In the meantime, the twosome had started collaborating with NYC Nitegrooves label. Venturing in Afrobeat territories on ‘Seasons Of Love’. But also enlightening us with the soothing ‘Shine’ along with Palmer Brown. The early 2000’s seeing them jamming along with ‘Little’ Louie Vega on ‘Elements Of Life’. A track which would mark the start of regular collaborations between them. With ‘Brand New Day’ comin’ up in 2002. But also ‘Love Is On The Way’ and ‘Sunshine’ along with Raúl Midón. Then ‘Love Remains The Same’ with Luisito Quintero in 2007 on Vega Records. Kevin Hedge sharing the duties with Vega at their Roots NYC weekly party. And Josh Milan becoming a member of Louie‘s Elements Of Life band after Blaze decided to split in the second half of the 2000’s.
The list would be incomplete without a mention to Blaze‘s UDAUFL concept album. A project which they’d put together in order to raise finds against the AIDS. It saw them collaborating with a plethora of artists. From Ultra Naté to Byron Stingily. Not to mention Kenny Bobien or Arnold Jarvis to name but a very few. Therefore givin’ birth to gems such as ‘We Are One’, ‘Wonderful Place’ and ‘Hiya Love’ among others. This in addition to ‘Most Precious Love’, ‘Keep Hope Alive’ and ‘Be Yourself’ which Peppe Citarella brilliantly remixed in early 2018. Meanwhile, they would also venture into Bossa Jazz territories, eventually releasing ‘Found Love’ on West End.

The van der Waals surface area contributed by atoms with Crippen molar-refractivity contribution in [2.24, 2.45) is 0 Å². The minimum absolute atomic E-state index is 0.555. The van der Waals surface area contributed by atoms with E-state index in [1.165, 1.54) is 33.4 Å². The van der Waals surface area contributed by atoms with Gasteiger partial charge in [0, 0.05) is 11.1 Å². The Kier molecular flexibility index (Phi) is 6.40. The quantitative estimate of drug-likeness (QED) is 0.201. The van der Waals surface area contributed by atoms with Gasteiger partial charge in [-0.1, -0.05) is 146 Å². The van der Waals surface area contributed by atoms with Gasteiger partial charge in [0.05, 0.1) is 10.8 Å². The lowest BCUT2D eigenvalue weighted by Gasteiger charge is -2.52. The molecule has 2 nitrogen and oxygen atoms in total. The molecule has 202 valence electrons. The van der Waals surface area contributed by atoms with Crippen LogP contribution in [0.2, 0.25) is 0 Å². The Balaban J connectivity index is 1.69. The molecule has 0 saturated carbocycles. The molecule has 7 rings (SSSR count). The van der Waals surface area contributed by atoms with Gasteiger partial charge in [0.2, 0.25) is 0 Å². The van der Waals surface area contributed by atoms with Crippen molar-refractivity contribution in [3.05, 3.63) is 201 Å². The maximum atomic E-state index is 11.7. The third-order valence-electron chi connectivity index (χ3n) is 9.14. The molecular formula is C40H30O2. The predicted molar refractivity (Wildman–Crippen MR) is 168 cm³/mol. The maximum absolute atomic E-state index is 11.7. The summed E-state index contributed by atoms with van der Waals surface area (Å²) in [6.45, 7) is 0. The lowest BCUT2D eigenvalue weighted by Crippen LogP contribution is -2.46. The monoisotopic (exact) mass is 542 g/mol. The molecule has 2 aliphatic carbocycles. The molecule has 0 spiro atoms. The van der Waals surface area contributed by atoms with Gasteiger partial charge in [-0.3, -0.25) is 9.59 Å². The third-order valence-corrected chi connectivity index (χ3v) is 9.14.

Blaze also happened to be quite active on the remix front. Delivering outstanding reworks such as ‘People Hold On’ for Coldcut featuring Lisa Stansfield or ‘Take A Stand For Love’ for Gerideau. But also ‘Rose Rouge’ for St Germain, ‘Changin” for Linda Clifford or ‘Star Suite’ for Mondo Grosso. Not to mention ‘Love’s Been Right Here’ for Stephanie Cooke & Kenny Bobien, ‘Resurrect Me’ for Marty Thomas and ‘Wish I Didn’t Miss You’ for Angie Stone. In addition to ‘Only You’ for DJ Jorj and Gary Pinto and ‘Can’t Get Away’ for Mood II Swing. And the list goes on with Dawn Tallman‘s ‘Save A Place On The Dance Floor For Me’ to name a few.
Last but not least, let’s not forget their collab with Tee Alford, Allen Jeffrey and Cassio Ware under the Funky People guise. The latter givin’ birth to a bunch of gems including the memorable… ‘Funky People’ back in 1995.
Josh Milan runs his Honeycomb Music label nowadays along with Adam Cruz. He has recently released a solo album titled ‘6.9.69’.